By the way, Bill Dawers has some very good writing on this for his City Talk column, and also on his blog.

  4. Will Durant says:

    Many people don’t realize that at one time it was legal to gamble in Georgia as long as it wasn’t under a roof. With this we had gambling in the bleachers at Ponce de Leon Park though by the time I came along it had been made illegal though the tradition continued with elaborate hand signals. Long way around the horn to get to the picture that formed in my mind with the link regarding Tech allowing Bitcoin at the games. In my mind I saw a bunch of gamblers waving smartphones at each other as the modern replacement of the finger signals at the Crackers games. I have no doubt if this was allowed that they would never struggle to fill up Grant Field ever again.

    • xdog says:

      Following up, any state could raise serious revenue if they ever tapped into the sports gambling market. Forget lotteries and slots, just legalize betting 11 to win 10 on ball games.

      • Will Durant says:

        The hypocrisy in our laws concerning gambling knows no bounds. Unless they are the ones running the book the only interest the State should have in wagers placed between consenting adults would be in collecting their taxes. Who stands to benefit the most if sports betting remains illegal? Other than nomenclature how does betting on the spread of a football game differ from buying puts and calls on whether the S&P index is going to go up or down?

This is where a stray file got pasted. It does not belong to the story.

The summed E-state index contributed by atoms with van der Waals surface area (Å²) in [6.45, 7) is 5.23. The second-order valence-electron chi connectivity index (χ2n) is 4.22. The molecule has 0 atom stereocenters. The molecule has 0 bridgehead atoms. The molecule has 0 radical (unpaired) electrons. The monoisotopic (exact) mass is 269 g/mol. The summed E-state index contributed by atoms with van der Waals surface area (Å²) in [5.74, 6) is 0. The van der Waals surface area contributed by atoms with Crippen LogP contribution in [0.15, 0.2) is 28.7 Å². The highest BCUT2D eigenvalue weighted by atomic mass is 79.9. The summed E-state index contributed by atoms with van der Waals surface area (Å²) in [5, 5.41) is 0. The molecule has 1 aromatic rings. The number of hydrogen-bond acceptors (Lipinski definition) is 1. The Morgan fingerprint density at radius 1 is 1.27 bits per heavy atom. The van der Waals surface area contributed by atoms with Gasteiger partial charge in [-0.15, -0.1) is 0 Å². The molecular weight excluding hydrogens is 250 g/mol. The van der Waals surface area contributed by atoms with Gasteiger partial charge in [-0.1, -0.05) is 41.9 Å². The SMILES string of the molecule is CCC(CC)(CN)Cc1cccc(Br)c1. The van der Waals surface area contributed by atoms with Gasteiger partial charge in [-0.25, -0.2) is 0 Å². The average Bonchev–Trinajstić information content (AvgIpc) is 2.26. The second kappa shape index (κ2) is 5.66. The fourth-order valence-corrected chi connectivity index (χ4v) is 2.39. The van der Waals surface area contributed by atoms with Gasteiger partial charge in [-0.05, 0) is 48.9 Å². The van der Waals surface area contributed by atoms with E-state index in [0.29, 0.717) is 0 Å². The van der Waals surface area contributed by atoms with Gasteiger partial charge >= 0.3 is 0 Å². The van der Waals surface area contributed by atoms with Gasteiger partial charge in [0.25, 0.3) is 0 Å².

• Ellynn says:

      2012 saw a high number property break ins in remote little Swainsboro. I know one business alone that was broken into 3 time in 7 months. They also have a high number of domestic assult cases and drug arrests. If you have a city of 9,000 that reports 10 major crimes and a city of 90,000 that reports 90 crimes, the smaller city will have the higher crime rate per capitia.

Comments are closed.